Everyone has a favorite memory It's hard to say so long to the old ball yard. BITTERSWEET FAREWELL

October 07, 1991|By Carl Schoettler | Carl Schoettler,Evening Sun Staff

The sun had dropped down behind the left field grandstand and a chilly wind blew trash across the empty infield as the last fans left Memorial Stadium last night. Orioles baseball had left the old neighborhood and was moving into a new gentrified home downtown.

People trudged out of the old ball park talking the way people do when they move out of an old house they've lived in for years, where they'd come when they were married, where they raised their children.

The whole of the Orioles last day in Memorial Stadium had the tone of a family reunion. Nostalgia washed over everything like the crisp autumn sunshine that broke through murky clouds about the third inning.

Fifty thousand fans stood up and roared when Brooks Robinson trotted out to third base, the first of the Orioles in the post-game ceremonies. He flicked a ball into his glove with a gesture as familiar as your father's touch, your brother's arm across your shoulder.

Nearly 80 old Orioles came out and took their positions on the field, famous and obscure, more or less in order of veneration by the fans. Frank Robinson jogged out into right field. Boog Powell sort of stomped out to first base. Jim Palmer took the mound.

The loudspeakers played the theme from the film "Field of Dreams." The crowd cheered as each player came out of the dugout: pitchers Dave McNally, Mike Cuellar, Pat Dobson, Dennis and Tippy Martinez; infielders, Bobby Grich, Luis Aparicio, Mark Belanger, Doug DeCinces, catcher Rick Dempsey. . .

Dempsey stepped up to home plate and waved a towel, cheerleading as he did in 1983. He and the Baltimore fans love each other. Dempsey's always had the in-your-face irreverence of the fans who made Section 34 famous in the late '70s and early '80s.

Dempsey put his hands together over his head and did an "O," and the stadium echoed "OOOOO" in a Niagara of sound. Dempsey did it all: "O-R-I-O-L-E-S!!" Twice he did it.

Then he stuffed something in his jersey and did a Babe Ruth imitation, pointing at the fence, pantomiming a home run, then chugging around the bases like the old Baltimore Bambino. Dempsey's the comic hero of the afternoon.

Up in Section 34 where the O-R-I-O-L-E-S cheer originated, Wild Bill Hagy, the inventor, was missing. Hagy hadn't been seen around the Stadium much lately. His country-boy-hippy-biker style clashed with the upscale, family-oriented, George Will image sought by contemporary Orioles ownerships.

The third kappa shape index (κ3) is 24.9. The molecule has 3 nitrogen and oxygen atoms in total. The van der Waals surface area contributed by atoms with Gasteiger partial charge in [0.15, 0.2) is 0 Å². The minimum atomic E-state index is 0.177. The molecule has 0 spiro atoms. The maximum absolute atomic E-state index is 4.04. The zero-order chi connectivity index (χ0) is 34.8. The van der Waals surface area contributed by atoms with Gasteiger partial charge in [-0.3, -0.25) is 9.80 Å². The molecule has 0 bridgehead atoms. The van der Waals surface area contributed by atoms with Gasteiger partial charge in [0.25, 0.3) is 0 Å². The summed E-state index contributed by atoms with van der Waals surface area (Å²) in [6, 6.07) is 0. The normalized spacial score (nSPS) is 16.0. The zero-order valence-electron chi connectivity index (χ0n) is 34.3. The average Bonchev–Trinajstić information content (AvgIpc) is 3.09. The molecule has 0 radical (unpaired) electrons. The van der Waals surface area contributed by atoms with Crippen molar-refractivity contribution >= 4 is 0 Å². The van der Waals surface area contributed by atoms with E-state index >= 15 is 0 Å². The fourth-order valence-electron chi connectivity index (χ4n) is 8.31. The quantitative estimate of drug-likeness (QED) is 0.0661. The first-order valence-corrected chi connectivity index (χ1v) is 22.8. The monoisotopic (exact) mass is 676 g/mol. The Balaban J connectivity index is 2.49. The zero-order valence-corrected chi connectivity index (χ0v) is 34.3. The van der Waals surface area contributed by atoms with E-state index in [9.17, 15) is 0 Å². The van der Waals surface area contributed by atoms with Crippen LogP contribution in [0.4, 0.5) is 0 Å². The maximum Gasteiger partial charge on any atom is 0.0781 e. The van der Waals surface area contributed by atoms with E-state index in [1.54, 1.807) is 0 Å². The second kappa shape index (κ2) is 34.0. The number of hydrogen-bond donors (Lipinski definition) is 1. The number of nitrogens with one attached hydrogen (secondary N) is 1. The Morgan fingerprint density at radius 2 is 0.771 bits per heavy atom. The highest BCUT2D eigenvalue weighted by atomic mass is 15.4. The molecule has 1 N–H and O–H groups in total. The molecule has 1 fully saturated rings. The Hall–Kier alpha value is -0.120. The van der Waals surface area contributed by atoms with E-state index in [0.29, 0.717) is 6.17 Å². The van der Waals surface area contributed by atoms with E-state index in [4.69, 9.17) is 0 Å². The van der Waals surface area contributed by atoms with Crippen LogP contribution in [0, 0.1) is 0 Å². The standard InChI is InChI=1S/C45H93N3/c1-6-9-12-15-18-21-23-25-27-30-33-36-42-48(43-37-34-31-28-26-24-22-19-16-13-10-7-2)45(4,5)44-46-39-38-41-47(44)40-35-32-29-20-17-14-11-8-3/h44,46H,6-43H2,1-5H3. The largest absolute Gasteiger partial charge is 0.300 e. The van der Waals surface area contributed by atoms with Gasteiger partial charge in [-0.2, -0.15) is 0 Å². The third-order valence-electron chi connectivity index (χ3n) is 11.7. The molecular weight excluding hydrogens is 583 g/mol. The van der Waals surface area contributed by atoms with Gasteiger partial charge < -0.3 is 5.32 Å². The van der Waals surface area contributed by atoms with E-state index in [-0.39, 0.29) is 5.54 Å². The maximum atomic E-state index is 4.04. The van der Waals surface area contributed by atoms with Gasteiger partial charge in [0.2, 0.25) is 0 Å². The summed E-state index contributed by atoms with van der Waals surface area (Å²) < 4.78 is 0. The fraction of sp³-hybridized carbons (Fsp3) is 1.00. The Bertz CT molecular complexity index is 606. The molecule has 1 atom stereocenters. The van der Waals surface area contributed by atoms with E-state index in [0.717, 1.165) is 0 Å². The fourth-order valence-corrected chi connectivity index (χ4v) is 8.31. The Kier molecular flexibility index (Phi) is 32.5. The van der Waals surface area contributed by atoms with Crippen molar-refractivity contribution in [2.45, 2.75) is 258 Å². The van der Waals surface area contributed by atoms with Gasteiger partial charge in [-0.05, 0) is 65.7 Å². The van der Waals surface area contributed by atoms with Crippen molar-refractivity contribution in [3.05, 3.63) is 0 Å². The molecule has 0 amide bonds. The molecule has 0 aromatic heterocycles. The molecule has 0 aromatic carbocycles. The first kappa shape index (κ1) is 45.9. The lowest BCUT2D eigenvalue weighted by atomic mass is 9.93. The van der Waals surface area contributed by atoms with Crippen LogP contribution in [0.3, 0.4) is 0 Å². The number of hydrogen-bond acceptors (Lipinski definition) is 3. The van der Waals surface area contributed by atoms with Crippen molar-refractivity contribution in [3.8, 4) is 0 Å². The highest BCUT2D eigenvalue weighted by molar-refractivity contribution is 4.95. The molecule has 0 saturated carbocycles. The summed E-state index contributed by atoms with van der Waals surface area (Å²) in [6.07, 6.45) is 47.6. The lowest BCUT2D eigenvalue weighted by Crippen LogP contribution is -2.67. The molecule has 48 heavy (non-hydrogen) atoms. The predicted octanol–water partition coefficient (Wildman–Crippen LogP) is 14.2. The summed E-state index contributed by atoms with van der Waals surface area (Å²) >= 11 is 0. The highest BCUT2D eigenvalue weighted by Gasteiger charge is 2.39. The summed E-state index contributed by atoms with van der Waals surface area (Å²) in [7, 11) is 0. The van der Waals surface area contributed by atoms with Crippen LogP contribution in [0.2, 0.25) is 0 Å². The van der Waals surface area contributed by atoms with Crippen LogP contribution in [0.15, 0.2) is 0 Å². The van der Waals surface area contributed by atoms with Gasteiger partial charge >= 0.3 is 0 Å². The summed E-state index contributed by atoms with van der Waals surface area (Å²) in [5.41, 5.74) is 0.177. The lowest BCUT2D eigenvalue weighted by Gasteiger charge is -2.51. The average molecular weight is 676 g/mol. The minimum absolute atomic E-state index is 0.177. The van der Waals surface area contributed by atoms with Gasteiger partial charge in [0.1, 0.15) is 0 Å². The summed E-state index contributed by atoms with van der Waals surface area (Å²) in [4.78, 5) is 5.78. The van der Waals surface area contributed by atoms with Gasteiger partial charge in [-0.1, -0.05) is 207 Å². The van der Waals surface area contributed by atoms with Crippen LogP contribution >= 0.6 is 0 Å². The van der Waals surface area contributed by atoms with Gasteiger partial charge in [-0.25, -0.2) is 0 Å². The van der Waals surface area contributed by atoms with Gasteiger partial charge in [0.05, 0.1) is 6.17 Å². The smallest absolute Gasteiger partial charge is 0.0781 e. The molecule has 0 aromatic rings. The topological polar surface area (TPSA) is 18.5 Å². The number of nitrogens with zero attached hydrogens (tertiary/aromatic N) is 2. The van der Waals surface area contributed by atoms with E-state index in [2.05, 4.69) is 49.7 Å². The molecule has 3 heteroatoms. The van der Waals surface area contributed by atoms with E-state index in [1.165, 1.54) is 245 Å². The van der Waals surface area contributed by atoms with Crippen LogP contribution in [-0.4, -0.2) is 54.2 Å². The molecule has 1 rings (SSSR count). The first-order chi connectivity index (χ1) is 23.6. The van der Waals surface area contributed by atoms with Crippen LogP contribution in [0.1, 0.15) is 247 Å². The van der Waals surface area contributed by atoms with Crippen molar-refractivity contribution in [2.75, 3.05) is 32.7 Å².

But a fair number of "34" denizens showed up yesterday, among them: Pat Sullivan, head nurse and aficionado; Bonnie Bonnell, artist and sometime fan; Tom Dantoni, editor of Harry, and David Frank, Harry columnist; Jeff Amdor, who led the section in kazoo cantatas.

David Spero, a veteran 34er who moved to San Francisco in 1983, flew in Friday to come to the last two games in the Stadium. He's already part of baseball history: he was at the first game of the World Series when the 1989 earthquake rocked Candlestick Park.

"The most memorable season for me was 1979 when the Orioles would come from behind every night in the ninth inning," Spero said. Seventy-nine was the year of multiple miracles on 33rd Street, and much more memorable than an earthquake.

"And I remember the camaraderie of Wild Bill's Section 34," he said.

Down in the lower boxes behind home plate, little Maija Castro was seeing her first game on this last day of the Orioles in the Stadium. She's just about 5 months old. She wore a pink, green and blue Gymboree cap, a sort of bunny suit with pink polka dots and a dimpled smile.

Maija came with her brother Miguel, who says he's 2 1/2 , her mother Peggy and her father David.

"I've been coming here since I was six," Dave said. His father, Dr. Miguel Castro, brought him. "I remember being pulled out of school in the first grade for the '66 World Series.

"We've been in these exact same seats since '74," he said.

Ann Oakes and Kitty Davidson have been sitting behind them almost all that time. It's a kind of tight little community that may not survive the shift to the new ballpark, although box holders have been promised "comparable" seats.

"We came when I dated my husband at college," Peggy Castro said. "They watched us date. They watched our marriage, my first pregnancy and Miguel's birth and now Maija's birth."

And now Oakes and Davidson help watch the kids.

"This is our wedding anniversary," Peggy Castro said, "and my mother-and-father-in-law's anniversary, too."

Every section had its own little chunk of Stadium history yesterday.

"We've seen so much history over the years," Dave Castro said. "I remember the old scoreboard and I was here when Frank Robinson hit a home run over it. There's too much to remember, but not enough."

The stadium was certainly full of heartfelt nostalgia. There was plenty of hype, too, as when a white lim

ousine whisked away home plate immediately after the game. But it was tolerable, like your brother-in-law trying to sell you insurance at the family reunion.

Baltimore Sun Articles
Please note the green-lined linked article text has been applied commercially without any involvement from our newsroom editors, reporters or any other editorial staff.